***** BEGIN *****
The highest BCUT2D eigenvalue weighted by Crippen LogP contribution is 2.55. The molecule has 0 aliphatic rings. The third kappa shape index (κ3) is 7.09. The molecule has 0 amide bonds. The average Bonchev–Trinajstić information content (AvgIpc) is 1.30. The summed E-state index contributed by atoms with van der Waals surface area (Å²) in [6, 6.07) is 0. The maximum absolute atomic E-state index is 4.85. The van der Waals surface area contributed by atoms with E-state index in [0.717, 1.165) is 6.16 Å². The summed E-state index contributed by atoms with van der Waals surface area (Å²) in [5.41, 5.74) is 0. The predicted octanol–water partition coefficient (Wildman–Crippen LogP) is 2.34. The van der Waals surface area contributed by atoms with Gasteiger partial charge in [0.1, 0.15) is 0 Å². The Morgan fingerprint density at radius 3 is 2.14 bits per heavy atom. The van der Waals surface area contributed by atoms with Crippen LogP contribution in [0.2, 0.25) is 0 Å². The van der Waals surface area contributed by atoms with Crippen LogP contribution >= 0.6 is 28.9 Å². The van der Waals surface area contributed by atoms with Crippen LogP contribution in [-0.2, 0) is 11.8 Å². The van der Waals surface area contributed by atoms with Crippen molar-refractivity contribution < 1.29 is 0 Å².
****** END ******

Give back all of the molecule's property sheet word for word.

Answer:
The highest BCUT2D eigenvalue weighted by Crippen LogP contribution is 2.55. The molecule has 0 aliphatic rings. The third kappa shape index (κ3) is 7.09. The molecule has 0 amide bonds. The average Bonchev–Trinajstić information content (AvgIpc) is 1.30. The summed E-state index contributed by atoms with van der Waals surface area (Å²) in [6, 6.07) is 0. The maximum absolute atomic E-state index is 4.85. The van der Waals surface area contributed by atoms with E-state index in [0.717, 1.165) is 6.16 Å². The summed E-state index contributed by atoms with van der Waals surface area (Å²) in [5.41, 5.74) is 0. The predicted octanol–water partition coefficient (Wildman–Crippen LogP) is 2.34. The van der Waals surface area contributed by atoms with Gasteiger partial charge in [0.1, 0.15) is 0 Å². The Morgan fingerprint density at radius 3 is 2.14 bits per heavy atom. The van der Waals surface area contributed by atoms with Crippen LogP contribution in [0.2, 0.25) is 0 Å². The van der Waals surface area contributed by atoms with Crippen LogP contribution >= 0.6 is 28.9 Å². The van der Waals surface area contributed by atoms with Crippen LogP contribution in [-0.2, 0) is 11.8 Å². The van der Waals surface area contributed by atoms with Crippen molar-refractivity contribution < 1.29 is 0 Å².